This case portrays the widely propagated and accepted phenomena of bribes and corruption in developing countries. Specifically how it affects every sector of the Ukrainian society, therefore making it difficult for the American investors to establish companies there and to prosper solely on doing good business. The case describes the types of obstacles and ethical dilemmas being created for the investors as a result of bribery and extortion.
In analyzing these issues, we will first present a brief introduction to the situation. Mr. Pavlo Zhuk, a young, but already well established, entrepreneur from California, is faced with a difficult ethical business decision concerning his recently incorporated company in Kiev, Ukraine. His company, Customer Strategy Solutions, is being targeted for money extortion by UTA (Ukraine Tax Authority) officials. The UTA, represented by Laryssa Ossipivna Simonenko, claims that the company owes the government close to $16, 000 in taxes due to unfiled schedules . But this is not an ordinary visit from the UTA to his development center in Kiev. Setting up his software development center in Ukraine means more to Zhuk than just business expansion to his company. He wants to make a difference. Zhuk, being himself of Ukrainian descent, sees this as an opportunity for him to invest in this country and therefore help its economy, to contribute to Ukrainian modernization by introducing new technology. He decides to train his employees in array of skills, to raise the standard of their living by providing higher salaries than the other local companies, to enable the people to buy homes, cars and consumer durables.1 But for Zhuk this is not the first difficulty he encountered since he started his company here. His first problem occurred when he tried to get telephone lines installed in his office. He learned firsthand how business is made in developing country, after his friend and head of the development center in Kiev, Kostya Hnatyuk, took him to Dnipro Telecom, a government-owned telecommunications utility. After meeting with Vasyl Feodorovich Mylofienko, a senior business manager at Dnipro Telecom, they were told that because of the current backlog of orders, it might take up to three years for the lines to be installed. But for a onetime fee of $5,000, they can have the software center up and running next week.1 It was clear to Zhuk at that moment that they need to bribe Mylofienko. And although such action is in direct contradiction with Zhuk’s moral beliefs, for the sake of his company and the programmers he already hired, he decides to make that call. Zhuk realizes that if he wants to keep his company in Ukraine and to generate profit in the future, he needs to keep compromising his ethical values. He knows that it is a never-ending process, and once he bribes a government official, more will follow. All this consequently leads Zhuk to the crossroads of decision making; should he stay true to his moral beliefs, close his company and return to the United States, or, should he stay in Ukraine, pay off the bureaucrats, and therefore walk over all ethical values he has?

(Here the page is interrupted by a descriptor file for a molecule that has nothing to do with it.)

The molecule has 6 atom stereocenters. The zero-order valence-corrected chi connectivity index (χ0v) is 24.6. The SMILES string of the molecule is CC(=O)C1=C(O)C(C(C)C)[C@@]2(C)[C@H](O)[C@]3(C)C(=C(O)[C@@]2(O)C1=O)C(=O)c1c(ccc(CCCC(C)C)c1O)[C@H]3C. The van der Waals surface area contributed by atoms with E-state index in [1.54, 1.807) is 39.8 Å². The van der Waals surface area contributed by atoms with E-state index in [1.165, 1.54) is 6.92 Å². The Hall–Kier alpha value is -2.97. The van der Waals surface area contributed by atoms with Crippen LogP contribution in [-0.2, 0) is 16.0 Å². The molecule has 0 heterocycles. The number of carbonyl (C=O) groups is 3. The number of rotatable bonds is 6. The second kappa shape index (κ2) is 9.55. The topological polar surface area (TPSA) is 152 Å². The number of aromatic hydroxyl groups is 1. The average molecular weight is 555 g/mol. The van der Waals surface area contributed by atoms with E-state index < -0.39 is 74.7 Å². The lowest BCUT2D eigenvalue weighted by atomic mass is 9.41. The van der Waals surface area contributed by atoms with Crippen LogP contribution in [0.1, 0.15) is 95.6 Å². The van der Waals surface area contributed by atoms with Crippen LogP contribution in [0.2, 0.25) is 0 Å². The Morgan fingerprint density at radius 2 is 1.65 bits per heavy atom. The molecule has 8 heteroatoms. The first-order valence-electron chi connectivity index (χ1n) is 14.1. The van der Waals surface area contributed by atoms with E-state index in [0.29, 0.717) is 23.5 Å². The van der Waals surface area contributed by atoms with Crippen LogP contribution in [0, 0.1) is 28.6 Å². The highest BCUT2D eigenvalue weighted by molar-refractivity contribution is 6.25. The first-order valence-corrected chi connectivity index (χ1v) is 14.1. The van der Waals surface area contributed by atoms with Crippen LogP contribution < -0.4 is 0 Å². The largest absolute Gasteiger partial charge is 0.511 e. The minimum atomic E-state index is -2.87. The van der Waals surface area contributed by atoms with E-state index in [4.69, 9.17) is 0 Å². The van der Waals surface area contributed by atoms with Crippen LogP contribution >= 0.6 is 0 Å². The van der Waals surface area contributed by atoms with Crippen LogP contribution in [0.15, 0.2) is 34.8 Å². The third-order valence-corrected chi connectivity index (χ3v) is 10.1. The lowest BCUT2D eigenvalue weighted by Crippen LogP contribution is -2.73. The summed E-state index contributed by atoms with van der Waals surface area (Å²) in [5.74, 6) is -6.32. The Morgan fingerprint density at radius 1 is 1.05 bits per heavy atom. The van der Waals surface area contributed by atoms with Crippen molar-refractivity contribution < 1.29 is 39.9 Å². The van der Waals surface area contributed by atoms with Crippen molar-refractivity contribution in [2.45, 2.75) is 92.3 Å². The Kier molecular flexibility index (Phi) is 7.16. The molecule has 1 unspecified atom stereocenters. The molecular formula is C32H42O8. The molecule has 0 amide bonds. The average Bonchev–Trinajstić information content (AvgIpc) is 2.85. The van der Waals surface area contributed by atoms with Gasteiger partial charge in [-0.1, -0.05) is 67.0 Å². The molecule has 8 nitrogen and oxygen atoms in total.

In this case the dilemma facing Zhuk is harshly straight forward and evident, but the yarns that weave together to create this mess of a fabric are quite complex. Like most situations where ethics are brought under fire the lines are blurred, and a host of factors can contribute.
Let’s start by acknowledging the fact that Zhuk, while having Ukrainian blood running through his veins, is inevitably American. He must realize that mere good will is not enough to sustain one’s self let alone an organization when faced with the pressures of maneuvering in an environment he is far removed from and out of touch with. After all, Zhuk is the product of parents who fled the chaos of Ukraine post World War II and embraced, with arms wide...